aPTT from citrate plasma. Blood sampling only on location Mönchengladbach. This test has to be performed directly at the lab, cannot be sent.
To investigate blood coagulation problems (citrate tube). In addition, the test is used to monitor the effect of blood thinners (e.g. heparin).
The activated partial thromboplastin time(aPTT) is used to determine how long it takes for the blood to clot. Blood coagulation is a very complex process consisting of a series of successive chemical reactions between different coagulation factors, which are produced in the liver. The time it takes for a clot to form in the blood sample is called activated partial thromboplastin time and is measured in seconds.
The test is used to examine blood clotting. Clotting too fast leads to an increased risk of thrombosis and clotting too slow can lead to serious bleeding.
The physician will request anaPTT test, sometimes along with other coagulation tests such as thePT, for patients who suffer from bleeding tendencies, clotting tendencies, or severe liver disease.
Sometimes the test is requested for women who have repeated miscarriages; it could be that too many anticoagulants in the blood cause a miscarriage.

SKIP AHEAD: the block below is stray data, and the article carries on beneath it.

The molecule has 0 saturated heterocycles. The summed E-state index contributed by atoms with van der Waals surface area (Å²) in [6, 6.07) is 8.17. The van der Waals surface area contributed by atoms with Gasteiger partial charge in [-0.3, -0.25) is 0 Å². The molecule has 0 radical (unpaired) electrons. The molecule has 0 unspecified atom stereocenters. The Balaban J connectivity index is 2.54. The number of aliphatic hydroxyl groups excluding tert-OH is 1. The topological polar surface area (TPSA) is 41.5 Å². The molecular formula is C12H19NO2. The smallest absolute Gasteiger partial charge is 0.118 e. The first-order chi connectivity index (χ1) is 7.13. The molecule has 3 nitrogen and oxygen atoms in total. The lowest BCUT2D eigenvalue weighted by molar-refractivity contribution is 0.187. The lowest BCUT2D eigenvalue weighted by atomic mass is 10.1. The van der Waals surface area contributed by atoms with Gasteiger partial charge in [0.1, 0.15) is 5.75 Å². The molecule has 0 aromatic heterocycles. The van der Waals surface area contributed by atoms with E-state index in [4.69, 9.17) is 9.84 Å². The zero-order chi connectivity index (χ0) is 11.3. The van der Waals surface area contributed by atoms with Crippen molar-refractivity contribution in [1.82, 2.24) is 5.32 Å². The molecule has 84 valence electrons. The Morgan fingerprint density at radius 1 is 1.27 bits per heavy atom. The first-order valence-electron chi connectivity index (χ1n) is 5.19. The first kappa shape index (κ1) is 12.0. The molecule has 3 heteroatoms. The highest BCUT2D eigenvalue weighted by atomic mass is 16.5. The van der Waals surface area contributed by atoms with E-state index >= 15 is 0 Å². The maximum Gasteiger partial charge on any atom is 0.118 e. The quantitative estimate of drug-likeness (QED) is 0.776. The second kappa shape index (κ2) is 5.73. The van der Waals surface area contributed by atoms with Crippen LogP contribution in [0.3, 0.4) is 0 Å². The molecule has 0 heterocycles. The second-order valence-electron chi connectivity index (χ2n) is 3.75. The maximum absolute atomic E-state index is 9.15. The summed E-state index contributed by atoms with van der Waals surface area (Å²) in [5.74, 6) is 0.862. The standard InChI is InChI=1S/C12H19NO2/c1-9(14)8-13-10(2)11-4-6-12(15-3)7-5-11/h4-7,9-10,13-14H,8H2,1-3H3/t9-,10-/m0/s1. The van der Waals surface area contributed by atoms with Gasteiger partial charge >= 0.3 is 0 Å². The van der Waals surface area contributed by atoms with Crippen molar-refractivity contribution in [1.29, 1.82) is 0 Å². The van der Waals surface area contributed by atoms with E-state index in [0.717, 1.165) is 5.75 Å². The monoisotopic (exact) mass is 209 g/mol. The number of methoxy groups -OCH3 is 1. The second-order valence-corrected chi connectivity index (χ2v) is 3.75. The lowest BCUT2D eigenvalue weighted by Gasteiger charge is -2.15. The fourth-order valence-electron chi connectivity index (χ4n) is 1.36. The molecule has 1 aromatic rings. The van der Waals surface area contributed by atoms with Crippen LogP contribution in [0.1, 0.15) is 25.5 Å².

In some cases, the doctor requests the test prior to surgery if the patient's history indicates an increased risk of bleeding.
The doctor also requests anaPTT when a patient is administered heparin (blood thinner) to prevent clotting in the body. The administration must remain within narrow limits. Too high a dose of heparin can cause serious bleeding; too low a dose increases the risk of blood clots.
A shortenedaPTT clotting time, i.e. less than 30 seconds, can indicate an increased amount of coagulation factor typeVIII in the blood. This coagulation factor is often temporarily increased after an acute inflammation or injury.
An extendedaPTT clotting time, i.e. longer than 40 seconds, means that the formation of a clot takes longer than expected. Usually, something is going on with the clotting factors, substances the body makes in the liver that are needed to make the blood clot. A prolongedaPTT can be caused by:
- a shortage of coagulation factors, for example due to a hereditary defect (e.g. Von Willebrand disease);
- inhibitors of coagulation factors. Sometimes it is a specific inhibitor of a coagulation factor that is used to treat patients with a bleeding tendency. For example, people with haemophilia A (bleeding tendency) are administered coagulation factorVIII, but the drug does not work in patients who have a specific inhibitor of coagulation factorVIII in their blood;
- treatment with heparin as a blood thinner;
- Treatment with coumarin as a blood thinner may also prolong theaPTT test, but this treatment is not controlled by this test;